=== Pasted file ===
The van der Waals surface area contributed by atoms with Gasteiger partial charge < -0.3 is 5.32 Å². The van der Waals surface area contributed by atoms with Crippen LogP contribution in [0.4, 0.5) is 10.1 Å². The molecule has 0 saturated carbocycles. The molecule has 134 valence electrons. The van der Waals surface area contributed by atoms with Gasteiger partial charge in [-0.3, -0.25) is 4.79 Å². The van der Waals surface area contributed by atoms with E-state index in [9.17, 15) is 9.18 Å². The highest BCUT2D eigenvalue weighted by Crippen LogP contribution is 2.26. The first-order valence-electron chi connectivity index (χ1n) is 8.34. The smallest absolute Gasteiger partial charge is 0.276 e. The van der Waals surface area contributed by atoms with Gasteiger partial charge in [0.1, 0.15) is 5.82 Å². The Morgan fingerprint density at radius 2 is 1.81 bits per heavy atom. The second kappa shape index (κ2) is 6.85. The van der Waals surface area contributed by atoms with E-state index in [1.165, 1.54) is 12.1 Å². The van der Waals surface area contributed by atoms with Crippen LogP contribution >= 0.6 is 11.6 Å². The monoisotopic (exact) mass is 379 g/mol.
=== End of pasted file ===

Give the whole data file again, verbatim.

The van der Waals surface area contributed by atoms with Gasteiger partial charge < -0.3 is 5.32 Å². The van der Waals surface area contributed by atoms with Crippen LogP contribution in [0.4, 0.5) is 10.1 Å². The molecule has 0 saturated carbocycles. The molecule has 134 valence electrons. The van der Waals surface area contributed by atoms with Gasteiger partial charge in [-0.3, -0.25) is 4.79 Å². The van der Waals surface area contributed by atoms with E-state index in [9.17, 15) is 9.18 Å². The highest BCUT2D eigenvalue weighted by Crippen LogP contribution is 2.26. The first-order valence-electron chi connectivity index (χ1n) is 8.34. The smallest absolute Gasteiger partial charge is 0.276 e. The van der Waals surface area contributed by atoms with Gasteiger partial charge in [0.1, 0.15) is 5.82 Å². The Morgan fingerprint density at radius 2 is 1.81 bits per heavy atom. The second kappa shape index (κ2) is 6.85. The van der Waals surface area contributed by atoms with E-state index in [1.165, 1.54) is 12.1 Å². The van der Waals surface area contributed by atoms with Crippen LogP contribution >= 0.6 is 11.6 Å². The monoisotopic (exact) mass is 379 g/mol.